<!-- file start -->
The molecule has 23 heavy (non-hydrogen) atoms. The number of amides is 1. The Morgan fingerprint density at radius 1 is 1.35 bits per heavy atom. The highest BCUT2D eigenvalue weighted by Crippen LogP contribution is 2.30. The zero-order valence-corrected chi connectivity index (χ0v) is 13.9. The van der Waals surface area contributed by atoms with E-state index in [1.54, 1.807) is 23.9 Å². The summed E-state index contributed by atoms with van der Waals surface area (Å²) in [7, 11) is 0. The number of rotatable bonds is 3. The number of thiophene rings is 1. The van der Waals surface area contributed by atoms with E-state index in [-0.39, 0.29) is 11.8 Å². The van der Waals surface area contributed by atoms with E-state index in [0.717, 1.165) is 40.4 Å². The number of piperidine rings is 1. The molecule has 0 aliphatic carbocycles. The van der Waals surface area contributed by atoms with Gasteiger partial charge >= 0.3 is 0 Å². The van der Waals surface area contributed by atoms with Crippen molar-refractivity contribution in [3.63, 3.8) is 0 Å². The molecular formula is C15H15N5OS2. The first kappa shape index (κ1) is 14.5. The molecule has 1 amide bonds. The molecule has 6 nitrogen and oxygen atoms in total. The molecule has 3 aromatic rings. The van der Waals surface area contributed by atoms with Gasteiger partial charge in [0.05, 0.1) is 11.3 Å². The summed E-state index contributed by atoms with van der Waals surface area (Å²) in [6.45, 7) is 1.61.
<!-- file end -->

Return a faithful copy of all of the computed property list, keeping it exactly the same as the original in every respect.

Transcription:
The molecule has 23 heavy (non-hydrogen) atoms. The number of amides is 1. The Morgan fingerprint density at radius 1 is 1.35 bits per heavy atom. The highest BCUT2D eigenvalue weighted by Crippen LogP contribution is 2.30. The zero-order valence-corrected chi connectivity index (χ0v) is 13.9. The van der Waals surface area contributed by atoms with E-state index in [1.54, 1.807) is 23.9 Å². The summed E-state index contributed by atoms with van der Waals surface area (Å²) in [7, 11) is 0. The number of rotatable bonds is 3. The number of thiophene rings is 1. The van der Waals surface area contributed by atoms with E-state index in [-0.39, 0.29) is 11.8 Å². The van der Waals surface area contributed by atoms with E-state index in [0.717, 1.165) is 40.4 Å². The number of piperidine rings is 1. The molecule has 0 aliphatic carbocycles. The van der Waals surface area contributed by atoms with Gasteiger partial charge >= 0.3 is 0 Å². The van der Waals surface area contributed by atoms with Crippen molar-refractivity contribution in [3.63, 3.8) is 0 Å². The molecular formula is C15H15N5OS2. The first kappa shape index (κ1) is 14.5. The molecule has 1 amide bonds. The molecule has 6 nitrogen and oxygen atoms in total. The molecule has 3 aromatic rings. The van der Waals surface area contributed by atoms with Gasteiger partial charge in [0.05, 0.1) is 11.3 Å². The summed E-state index contributed by atoms with van der Waals surface area (Å²) in [6.45, 7) is 1.61.